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EL PASO, TX — A significant number of servicemembers deployed to southwest Asia report an increase in respiratory symptoms during and after their tours of duty, but epidemiological data have not demonstrated an increase in diagnoses of asthma or other respiratory illnesses. Whether deployment to Iraq or Afghanistan worsened existing asthma has remained an open question as well, until now.

In the United States, one in 12 people currently suffers from asthma, with higher rates seen among African Americans. While active asthma precludes military accession, individuals who have not experienced asthma symptoms since their 13th birthday are no longer precluded from joining the military. In some instances, the various challenges posed by service may reactivate childhood asthma. In addition, individuals who develop asthma while on active duty may stay in the service, if it remains under control, so understanding the impact of deployment on respiratory health has become increasingly important.

Many studies have examined the environmental conditions in Iraq and Afghanistan to better assess the risk of respiratory illnesses. The region has a great deal of geological dust and some locations experience high levels of vehicle exhaust and industrial air pollution. Military bases in the area also used burn pits to dispose of waste materials of all kinds, contributing to the existing environmental exposures.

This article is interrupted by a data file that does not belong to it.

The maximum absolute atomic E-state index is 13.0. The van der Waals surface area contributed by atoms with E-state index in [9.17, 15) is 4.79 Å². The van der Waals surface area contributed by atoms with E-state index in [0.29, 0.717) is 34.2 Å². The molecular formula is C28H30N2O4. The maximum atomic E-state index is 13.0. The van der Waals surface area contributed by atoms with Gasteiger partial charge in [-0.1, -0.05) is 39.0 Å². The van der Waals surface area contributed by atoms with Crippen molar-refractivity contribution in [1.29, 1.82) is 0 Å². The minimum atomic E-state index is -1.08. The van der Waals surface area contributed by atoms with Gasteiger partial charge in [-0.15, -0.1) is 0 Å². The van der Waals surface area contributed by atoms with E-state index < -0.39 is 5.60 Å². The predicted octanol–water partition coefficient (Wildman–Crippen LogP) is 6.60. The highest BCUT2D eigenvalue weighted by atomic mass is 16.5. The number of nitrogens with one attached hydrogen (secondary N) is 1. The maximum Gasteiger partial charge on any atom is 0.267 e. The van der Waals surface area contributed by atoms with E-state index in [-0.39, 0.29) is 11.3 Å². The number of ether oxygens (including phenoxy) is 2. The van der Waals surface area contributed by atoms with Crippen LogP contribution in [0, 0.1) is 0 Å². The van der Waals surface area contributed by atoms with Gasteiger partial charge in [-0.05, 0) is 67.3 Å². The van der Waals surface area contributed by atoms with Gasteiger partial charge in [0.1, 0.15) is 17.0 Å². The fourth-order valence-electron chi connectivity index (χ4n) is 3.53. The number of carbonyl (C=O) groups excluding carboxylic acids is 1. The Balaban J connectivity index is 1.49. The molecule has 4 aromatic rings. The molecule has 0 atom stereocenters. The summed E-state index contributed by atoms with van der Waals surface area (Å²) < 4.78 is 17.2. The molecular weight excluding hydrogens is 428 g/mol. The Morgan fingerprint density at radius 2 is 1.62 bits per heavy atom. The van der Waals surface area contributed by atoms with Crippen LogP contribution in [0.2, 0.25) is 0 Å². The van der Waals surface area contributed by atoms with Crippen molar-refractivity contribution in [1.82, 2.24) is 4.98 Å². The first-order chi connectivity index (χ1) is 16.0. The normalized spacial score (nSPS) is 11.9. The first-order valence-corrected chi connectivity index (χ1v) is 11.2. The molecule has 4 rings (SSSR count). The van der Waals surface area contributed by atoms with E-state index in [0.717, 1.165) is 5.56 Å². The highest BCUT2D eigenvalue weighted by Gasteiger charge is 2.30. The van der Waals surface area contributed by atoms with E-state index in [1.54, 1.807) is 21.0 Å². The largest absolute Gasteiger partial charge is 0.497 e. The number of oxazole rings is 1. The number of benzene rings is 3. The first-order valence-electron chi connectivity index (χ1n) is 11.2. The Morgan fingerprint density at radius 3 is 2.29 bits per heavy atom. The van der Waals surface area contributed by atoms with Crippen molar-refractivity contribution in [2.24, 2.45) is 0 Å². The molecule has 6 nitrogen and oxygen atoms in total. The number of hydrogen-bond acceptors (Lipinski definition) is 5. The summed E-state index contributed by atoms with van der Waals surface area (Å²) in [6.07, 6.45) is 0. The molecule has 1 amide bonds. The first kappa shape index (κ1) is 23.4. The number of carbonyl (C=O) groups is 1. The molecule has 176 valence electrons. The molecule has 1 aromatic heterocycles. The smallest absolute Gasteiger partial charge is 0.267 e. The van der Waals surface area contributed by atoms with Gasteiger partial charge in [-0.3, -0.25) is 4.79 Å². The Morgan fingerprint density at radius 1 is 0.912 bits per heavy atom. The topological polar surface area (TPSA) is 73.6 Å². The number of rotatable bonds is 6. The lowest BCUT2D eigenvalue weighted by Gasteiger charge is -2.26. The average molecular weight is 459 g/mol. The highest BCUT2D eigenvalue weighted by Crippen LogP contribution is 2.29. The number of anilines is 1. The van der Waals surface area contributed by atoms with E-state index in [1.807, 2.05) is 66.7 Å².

A number of studies have examined aspects of the relationship between asthma and deployment. As previously reported in U.S. Medicine, deployment to southwest Asia itself does not appear to increase the risk of new-onset asthma, though combat likely does.1 An earlier retrospective case-control study of 400 servicemembers who were evaluated for fitness for duty related to asthma that compared deployed to nondeployed personnel found no difference in spirometry between the deployed and nondeployed groups. Further, it demonstrated no difference in spirometry or asthma severity classification among those diagnosed with asthma before or after deployment.2